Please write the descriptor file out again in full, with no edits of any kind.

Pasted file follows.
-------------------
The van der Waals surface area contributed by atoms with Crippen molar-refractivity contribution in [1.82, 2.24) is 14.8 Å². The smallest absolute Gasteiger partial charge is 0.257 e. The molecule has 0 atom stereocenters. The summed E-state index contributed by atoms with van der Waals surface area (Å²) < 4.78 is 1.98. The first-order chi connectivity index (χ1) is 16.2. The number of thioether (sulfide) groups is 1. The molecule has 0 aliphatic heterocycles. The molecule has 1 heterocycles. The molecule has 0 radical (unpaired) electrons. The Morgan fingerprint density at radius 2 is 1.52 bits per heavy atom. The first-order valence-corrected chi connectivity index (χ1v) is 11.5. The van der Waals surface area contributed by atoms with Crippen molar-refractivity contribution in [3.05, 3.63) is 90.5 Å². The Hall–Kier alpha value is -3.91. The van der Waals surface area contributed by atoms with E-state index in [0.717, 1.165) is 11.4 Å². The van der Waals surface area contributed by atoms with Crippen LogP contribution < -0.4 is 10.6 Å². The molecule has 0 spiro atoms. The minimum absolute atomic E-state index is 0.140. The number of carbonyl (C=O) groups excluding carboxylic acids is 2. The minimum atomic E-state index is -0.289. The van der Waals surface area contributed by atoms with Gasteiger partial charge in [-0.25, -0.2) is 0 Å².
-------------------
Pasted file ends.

The van der Waals surface area contributed by atoms with Crippen molar-refractivity contribution in [1.82, 2.24) is 14.8 Å². The smallest absolute Gasteiger partial charge is 0.257 e. The molecule has 0 atom stereocenters. The summed E-state index contributed by atoms with van der Waals surface area (Å²) < 4.78 is 1.98. The first-order chi connectivity index (χ1) is 16.2. The number of thioether (sulfide) groups is 1. The molecule has 0 aliphatic heterocycles. The molecule has 1 heterocycles. The molecule has 0 radical (unpaired) electrons. The Morgan fingerprint density at radius 2 is 1.52 bits per heavy atom. The first-order valence-corrected chi connectivity index (χ1v) is 11.5. The van der Waals surface area contributed by atoms with Crippen molar-refractivity contribution in [3.05, 3.63) is 90.5 Å². The Hall–Kier alpha value is -3.91. The van der Waals surface area contributed by atoms with E-state index in [0.717, 1.165) is 11.4 Å². The van der Waals surface area contributed by atoms with Crippen LogP contribution < -0.4 is 10.6 Å². The molecule has 0 spiro atoms. The minimum absolute atomic E-state index is 0.140. The number of carbonyl (C=O) groups excluding carboxylic acids is 2. The minimum atomic E-state index is -0.289. The van der Waals surface area contributed by atoms with Gasteiger partial charge in [-0.25, -0.2) is 0 Å².